- A UK identity verification startup used by convenience stores and banks could help Colombian soccer resume behind closed doors.
- London-headquartered Yoti has been recruited to roll out its platform for Colombian soccer players who have been tested for COVID-19, CEO Robin Tombs told BI.
- DIMAYOR, which operates pro football leagues and tournaments in Colombia, has begun the process for administering on-site COVID-19 tests.
- QuestCap, the Canadian firm organizing the Colombian testing initiative, is spending $7 million on testing kits imported from South Korea – but acknowledged they could “not rule out” the risk of infection.
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A British identity verification startup that normally serves supermarkets and banks might help a football-mad nation resume its favorite sport — at least behind closed doors.
Yoti is a London-headquartered ID verification firm, and its CEO Robin Tombs told Business Insider that the firm has been recruited to create digital IDs for Colombian soccer players who are tested for the coronavirus.
Officials at DIMAYOR (Major Division of Colombian Soccer) hope a combination of increased testing capacity and Yoti’s high-tech checks will allow them to play delayed fixtures. Colombia’s government banned all events expected to draw 500 or more visitors in early March, and the country has been on full lockdown since March 13.
QuestCap, a Canadian investment firm, has taken the lead on the testing project after signing a preliminary agreement with DIMAYOR, bringing on its portfolio firm, Athletics and Health Solutions, to administer tests. QuestCap has in turn recruited Yoti to roll out its verification platform for DIMAYOR staff and players.
Yoti uses a combination of official ID documents, selfies and AI to verify individuals’ identities. Business Insider previously reported the firm had held talks with the UK government to discuss how it could help track individuals’ COVID-19 history, tying users’ IDs with test results.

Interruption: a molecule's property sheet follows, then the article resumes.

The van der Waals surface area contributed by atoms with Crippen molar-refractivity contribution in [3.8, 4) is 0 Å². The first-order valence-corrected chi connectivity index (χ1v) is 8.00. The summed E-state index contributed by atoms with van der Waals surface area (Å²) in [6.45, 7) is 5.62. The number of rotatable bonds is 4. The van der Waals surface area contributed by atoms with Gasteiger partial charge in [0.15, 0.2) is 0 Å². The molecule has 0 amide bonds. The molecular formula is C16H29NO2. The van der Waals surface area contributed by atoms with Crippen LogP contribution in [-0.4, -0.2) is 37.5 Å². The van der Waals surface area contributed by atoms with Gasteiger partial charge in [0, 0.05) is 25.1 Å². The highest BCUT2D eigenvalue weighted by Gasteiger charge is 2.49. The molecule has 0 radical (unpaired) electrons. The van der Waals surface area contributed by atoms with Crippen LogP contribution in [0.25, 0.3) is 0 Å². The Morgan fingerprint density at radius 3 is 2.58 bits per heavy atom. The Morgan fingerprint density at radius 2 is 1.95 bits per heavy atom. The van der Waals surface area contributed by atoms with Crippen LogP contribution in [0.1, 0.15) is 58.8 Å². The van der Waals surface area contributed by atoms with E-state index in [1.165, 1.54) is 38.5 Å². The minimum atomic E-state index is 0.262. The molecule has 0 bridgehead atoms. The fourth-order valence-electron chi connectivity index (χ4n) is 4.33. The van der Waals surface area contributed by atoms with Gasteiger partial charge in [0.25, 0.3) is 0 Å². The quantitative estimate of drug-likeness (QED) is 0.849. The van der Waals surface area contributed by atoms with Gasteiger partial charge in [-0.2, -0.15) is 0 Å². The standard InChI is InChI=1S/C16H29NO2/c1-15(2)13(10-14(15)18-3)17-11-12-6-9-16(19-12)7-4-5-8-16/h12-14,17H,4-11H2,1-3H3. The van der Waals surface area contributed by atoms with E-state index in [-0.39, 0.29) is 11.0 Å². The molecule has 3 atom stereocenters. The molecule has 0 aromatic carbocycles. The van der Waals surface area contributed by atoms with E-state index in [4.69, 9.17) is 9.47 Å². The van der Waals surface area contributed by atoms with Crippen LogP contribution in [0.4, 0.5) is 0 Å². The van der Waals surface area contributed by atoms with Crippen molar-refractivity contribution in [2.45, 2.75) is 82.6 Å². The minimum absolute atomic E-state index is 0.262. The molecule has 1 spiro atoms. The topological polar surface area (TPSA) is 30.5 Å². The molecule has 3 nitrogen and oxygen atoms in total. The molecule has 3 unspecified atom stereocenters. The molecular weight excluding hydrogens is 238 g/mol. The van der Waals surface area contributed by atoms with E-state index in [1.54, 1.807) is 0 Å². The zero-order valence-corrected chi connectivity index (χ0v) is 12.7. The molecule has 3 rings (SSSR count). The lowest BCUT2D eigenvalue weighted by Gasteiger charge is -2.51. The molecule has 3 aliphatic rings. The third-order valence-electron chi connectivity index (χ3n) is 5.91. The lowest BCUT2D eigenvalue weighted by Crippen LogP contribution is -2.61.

Players and supporting staff within professional clubs will be able to create their own Yoti digital ID, and then share details with their employers. On a practical level, this would mean staff or players only being allowed to enter a venue after providing their Yoti ID, which can be verified by officials scanning their QR code.
Tombs told Business Insider: “By using Yoti’s secure digital identity app and platform, QuestCap’s programme can issue trusted test results on to the phones of the right people.”
“As professional sports leagues start to explore testing programmes that enable teams and staff to return to competition behind closed doors, Yoti helps ensure the integrity and security of the test data being shared,” he added.
Resuming matches, even with ID verification could still prove risky.
On Thursday, QuestCap announced it was spending $7 million on COVID-19 testing kits imported from South Korea as part of the initiative. It acknowledged the tests had yet to be approved by either the FDA or the Canadian health department.
The “fingertip prick” tests have been independently evaluated by three South Korean hospitals, according to QuestCap, but it admitted negative results did “not rule out” the possibility of infection, adding that they shouldn’t be used as the sole basis of a diagnosis.
And Colombian president Ivan Duque earlier warned that restarting the nation’s soccer league would endanger the health of players and staff.
Appearing on La FM, he said it would be “very irresponsible” to suggest football matches could resume behind closed doors.
“I have yet to see [soccer officials] say that the health of players is totally guaranteed,” he said. “It’s not viable.”
Business Insider approached DIMAYOR for comment.